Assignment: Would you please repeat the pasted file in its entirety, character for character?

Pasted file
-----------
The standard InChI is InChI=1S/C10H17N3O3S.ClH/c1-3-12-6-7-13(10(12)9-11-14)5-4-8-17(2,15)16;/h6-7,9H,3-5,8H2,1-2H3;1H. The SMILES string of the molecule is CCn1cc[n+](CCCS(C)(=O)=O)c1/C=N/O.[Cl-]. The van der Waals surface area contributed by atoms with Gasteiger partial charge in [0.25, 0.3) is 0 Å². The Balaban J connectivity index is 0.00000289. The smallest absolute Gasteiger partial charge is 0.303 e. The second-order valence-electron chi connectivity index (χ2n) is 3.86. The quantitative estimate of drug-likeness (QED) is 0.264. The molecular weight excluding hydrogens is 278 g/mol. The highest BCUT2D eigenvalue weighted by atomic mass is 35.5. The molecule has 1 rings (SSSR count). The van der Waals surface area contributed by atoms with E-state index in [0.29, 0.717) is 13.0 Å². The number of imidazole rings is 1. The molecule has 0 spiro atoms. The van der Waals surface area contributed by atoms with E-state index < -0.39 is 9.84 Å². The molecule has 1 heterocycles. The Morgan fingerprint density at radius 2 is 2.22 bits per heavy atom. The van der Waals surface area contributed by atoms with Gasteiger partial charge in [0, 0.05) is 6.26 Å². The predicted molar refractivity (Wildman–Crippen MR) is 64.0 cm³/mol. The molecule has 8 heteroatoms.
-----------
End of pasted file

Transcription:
The standard InChI is InChI=1S/C10H17N3O3S.ClH/c1-3-12-6-7-13(10(12)9-11-14)5-4-8-17(2,15)16;/h6-7,9H,3-5,8H2,1-2H3;1H. The SMILES string of the molecule is CCn1cc[n+](CCCS(C)(=O)=O)c1/C=N/O.[Cl-]. The van der Waals surface area contributed by atoms with Gasteiger partial charge in [0.25, 0.3) is 0 Å². The Balaban J connectivity index is 0.00000289. The smallest absolute Gasteiger partial charge is 0.303 e. The second-order valence-electron chi connectivity index (χ2n) is 3.86. The quantitative estimate of drug-likeness (QED) is 0.264. The molecular weight excluding hydrogens is 278 g/mol. The highest BCUT2D eigenvalue weighted by atomic mass is 35.5. The molecule has 1 rings (SSSR count). The van der Waals surface area contributed by atoms with E-state index in [0.29, 0.717) is 13.0 Å². The number of imidazole rings is 1. The molecule has 0 spiro atoms. The van der Waals surface area contributed by atoms with E-state index < -0.39 is 9.84 Å². The molecule has 1 heterocycles. The Morgan fingerprint density at radius 2 is 2.22 bits per heavy atom. The van der Waals surface area contributed by atoms with Gasteiger partial charge in [0, 0.05) is 6.26 Å². The predicted molar refractivity (Wildman–Crippen MR) is 64.0 cm³/mol. The molecule has 8 heteroatoms.